This guest blog by Elaine Weston, Chief Pharmacist at Leeds and York Partnership NHS Foundation Trust, is about the role that pharmacy has in a persons care, support and treatment.
Q. What do pharmacy staff do all day? A. Count tablets into bottles? X No
Dispensing prescriptions is only a small part of the daily activity of pharmacy staff. The Pharmacists and Pharmacy technicians’ role is to ensure that service users get the best out of their medicines (Medicines Optimisation).
This means service users understanding their medication, how it works, when they should take it, what side effects may be experienced and how to minimise them.
On admission to hospital the pharmacy technicians will contact, with the person’s permission, the service user’s GP or look at the ‘Summary Care Record’ in order to find out the current medication that the service user is prescribed. This is then checked with the service user or carer to ensure it is correct. Sometimes people are prescribed medication but for various reasons do not take it. The pharmacy staff will explore with the service user why they decide not to take a medication and if it is because of side effects then they can advise on ways to minimise these.
Mistakes are often made around medication when people move from one care setting to another ie from home to hospital or on discharge back home or when transferred to different hospitals. This is why it is very important to bring your medicines into hospital with you if you are admitted or have an outpatient appointment. This means the Dr, nurse or pharmacist can check that the medication is correct.
Giving information about medication is an essential role for Pharmacy staff and helping service users make a decision about their choice of medication where appropriate. The website www.choiceandmedication.org/leedsandyorkpft/ can help in making these decisions. The website has all the common psychiatric conditions and medication used to treat them. The format of the website is user-friendly and can be used by service users or carers on their own or in discussion with their healthcare professional. Leaflets about the medication can also be printed off.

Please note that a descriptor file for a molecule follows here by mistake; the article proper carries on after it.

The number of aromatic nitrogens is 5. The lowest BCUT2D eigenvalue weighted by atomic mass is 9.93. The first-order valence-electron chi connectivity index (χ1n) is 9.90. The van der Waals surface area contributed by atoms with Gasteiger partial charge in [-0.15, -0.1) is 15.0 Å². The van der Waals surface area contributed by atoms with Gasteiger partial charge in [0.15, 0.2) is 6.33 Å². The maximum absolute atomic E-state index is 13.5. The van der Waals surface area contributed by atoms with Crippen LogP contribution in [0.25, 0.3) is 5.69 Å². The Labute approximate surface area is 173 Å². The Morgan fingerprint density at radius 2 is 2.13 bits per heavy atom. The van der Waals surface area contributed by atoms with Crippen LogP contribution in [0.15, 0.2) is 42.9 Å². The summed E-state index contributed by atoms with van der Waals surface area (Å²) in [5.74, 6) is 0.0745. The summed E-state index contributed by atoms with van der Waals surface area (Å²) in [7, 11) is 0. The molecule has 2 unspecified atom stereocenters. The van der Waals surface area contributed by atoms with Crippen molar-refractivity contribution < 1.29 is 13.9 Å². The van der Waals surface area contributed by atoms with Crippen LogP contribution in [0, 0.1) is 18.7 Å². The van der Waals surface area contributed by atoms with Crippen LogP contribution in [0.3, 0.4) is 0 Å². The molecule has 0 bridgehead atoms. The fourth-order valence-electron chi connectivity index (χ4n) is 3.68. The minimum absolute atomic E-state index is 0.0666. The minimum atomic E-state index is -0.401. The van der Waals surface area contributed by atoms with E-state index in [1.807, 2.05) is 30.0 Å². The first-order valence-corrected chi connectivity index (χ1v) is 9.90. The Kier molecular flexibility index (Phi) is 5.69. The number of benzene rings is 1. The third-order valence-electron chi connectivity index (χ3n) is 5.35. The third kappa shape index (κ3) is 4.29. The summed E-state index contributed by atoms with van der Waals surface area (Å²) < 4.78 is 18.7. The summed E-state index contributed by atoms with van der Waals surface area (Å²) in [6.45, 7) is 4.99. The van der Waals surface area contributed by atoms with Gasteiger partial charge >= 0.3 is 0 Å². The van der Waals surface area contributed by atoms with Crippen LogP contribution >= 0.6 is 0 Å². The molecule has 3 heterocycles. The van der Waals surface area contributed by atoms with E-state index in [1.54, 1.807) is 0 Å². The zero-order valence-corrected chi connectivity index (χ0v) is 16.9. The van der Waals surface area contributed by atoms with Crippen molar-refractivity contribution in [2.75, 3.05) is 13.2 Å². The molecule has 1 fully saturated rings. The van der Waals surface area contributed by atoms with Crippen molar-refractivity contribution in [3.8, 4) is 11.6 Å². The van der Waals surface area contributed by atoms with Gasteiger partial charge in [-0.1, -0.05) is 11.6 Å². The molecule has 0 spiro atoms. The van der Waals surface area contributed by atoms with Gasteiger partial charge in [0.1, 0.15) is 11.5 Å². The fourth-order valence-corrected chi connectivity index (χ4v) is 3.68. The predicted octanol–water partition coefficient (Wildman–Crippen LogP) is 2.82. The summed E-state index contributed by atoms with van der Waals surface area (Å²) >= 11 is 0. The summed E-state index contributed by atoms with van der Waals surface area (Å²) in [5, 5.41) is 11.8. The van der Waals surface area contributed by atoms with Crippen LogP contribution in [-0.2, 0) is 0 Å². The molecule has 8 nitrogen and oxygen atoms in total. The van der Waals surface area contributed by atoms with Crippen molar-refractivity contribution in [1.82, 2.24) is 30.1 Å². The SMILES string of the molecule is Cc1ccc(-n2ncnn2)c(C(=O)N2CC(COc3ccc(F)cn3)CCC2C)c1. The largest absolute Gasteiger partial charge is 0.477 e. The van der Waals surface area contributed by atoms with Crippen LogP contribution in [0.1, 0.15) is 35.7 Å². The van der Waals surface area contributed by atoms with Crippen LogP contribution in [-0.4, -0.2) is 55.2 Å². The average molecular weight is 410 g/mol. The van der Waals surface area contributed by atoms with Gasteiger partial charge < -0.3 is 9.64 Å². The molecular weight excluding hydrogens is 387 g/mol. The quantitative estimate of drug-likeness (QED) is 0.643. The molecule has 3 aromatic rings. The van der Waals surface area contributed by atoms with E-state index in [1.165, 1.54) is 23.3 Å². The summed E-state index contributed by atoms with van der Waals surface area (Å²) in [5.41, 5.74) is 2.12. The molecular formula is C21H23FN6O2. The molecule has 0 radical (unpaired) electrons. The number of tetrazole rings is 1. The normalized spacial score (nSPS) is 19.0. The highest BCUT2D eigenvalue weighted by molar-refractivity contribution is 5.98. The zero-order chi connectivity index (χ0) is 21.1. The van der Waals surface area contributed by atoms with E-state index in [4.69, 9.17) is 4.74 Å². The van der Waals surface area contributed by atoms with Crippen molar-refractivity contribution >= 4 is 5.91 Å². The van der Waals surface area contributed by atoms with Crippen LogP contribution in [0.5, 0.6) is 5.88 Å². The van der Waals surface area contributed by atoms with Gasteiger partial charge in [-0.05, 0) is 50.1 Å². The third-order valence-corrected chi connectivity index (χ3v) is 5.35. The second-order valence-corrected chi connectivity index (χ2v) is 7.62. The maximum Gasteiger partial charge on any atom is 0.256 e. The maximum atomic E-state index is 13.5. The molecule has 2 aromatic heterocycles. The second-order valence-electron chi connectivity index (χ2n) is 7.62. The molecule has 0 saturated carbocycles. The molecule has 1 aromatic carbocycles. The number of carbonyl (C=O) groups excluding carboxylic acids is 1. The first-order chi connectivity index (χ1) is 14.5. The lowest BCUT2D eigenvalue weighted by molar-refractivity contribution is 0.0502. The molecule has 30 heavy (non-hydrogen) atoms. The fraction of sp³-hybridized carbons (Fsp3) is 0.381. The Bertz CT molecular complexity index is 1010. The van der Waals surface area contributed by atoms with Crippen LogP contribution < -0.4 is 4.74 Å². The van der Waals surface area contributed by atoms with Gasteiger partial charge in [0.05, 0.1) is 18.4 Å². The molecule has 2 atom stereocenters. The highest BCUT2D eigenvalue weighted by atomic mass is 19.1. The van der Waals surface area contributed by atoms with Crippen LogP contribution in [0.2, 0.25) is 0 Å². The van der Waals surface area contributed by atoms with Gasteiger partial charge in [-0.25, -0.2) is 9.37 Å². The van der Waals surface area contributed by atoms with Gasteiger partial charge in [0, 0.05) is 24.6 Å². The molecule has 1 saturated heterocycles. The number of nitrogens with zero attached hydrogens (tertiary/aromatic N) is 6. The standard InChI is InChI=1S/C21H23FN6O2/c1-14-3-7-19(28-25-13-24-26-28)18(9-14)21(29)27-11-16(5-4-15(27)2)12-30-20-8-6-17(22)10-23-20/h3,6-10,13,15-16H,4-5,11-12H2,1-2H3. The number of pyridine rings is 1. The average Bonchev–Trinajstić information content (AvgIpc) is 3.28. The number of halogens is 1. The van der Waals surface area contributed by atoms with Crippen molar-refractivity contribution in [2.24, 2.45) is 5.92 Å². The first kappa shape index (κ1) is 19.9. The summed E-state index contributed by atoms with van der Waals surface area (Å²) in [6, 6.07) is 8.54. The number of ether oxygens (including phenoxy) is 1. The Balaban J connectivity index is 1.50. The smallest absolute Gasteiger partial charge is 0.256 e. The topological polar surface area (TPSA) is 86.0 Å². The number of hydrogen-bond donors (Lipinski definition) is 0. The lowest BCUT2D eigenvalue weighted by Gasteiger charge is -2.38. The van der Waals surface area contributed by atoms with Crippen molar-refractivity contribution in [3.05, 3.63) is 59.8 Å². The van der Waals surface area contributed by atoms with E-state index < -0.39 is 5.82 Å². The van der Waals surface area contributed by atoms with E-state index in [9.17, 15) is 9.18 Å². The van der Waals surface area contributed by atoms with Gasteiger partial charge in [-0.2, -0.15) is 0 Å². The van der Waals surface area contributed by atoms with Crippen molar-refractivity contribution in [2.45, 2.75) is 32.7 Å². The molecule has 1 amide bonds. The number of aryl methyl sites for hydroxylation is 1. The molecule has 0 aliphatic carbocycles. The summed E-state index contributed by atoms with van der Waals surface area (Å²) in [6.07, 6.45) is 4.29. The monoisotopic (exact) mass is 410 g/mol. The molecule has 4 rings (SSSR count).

The pharmacy department operates a ‘Telephone Help Line’ 9am to 5am Monday to Friday (0113 8555534 for Leeds and 0113 8550591 for York) for service users, carers, GPs and community pharmacists to contact a pharmacist for advice about medication.
The pharmacy staff also check that relevant blood tests have been carried out for example for Lithium and Clozapine. We check that other tests have been done like ECGs if a service user is prescribed an antipsychotic. The pharmacy staff will also ask you about whether you smoke, this is because some medication is affected by smoking and blood levels of medication can be changed depending on how many cigarettes you smoke each day, or if you stop smoking.
A service user’s physical health is as important as their mental health and so the pharmacy staff will ask you if you have had relevant physical health checks, like weight, cholesterol levels, blood pressure checks either at your GP or in a LYPFT clinic.
Sometimes a doctor will ask a pharmacist to help advise them regarding a service user’s medication. This might be because the current medication is not working well, or side effects are troublesome. The pharmacy staff will collate a drug history using all the past and current medical and nursing notes, maybe from many years before in order to get a picture of previous therapy and how well or not it worked. The pharmacist would then give advice to the doctor on the best options for future treatment.
In summary, Pharmacy staff are here to help you get the best out of your medicines, do not hesitate to use them.
Elaine Weston, Chief Pharmacist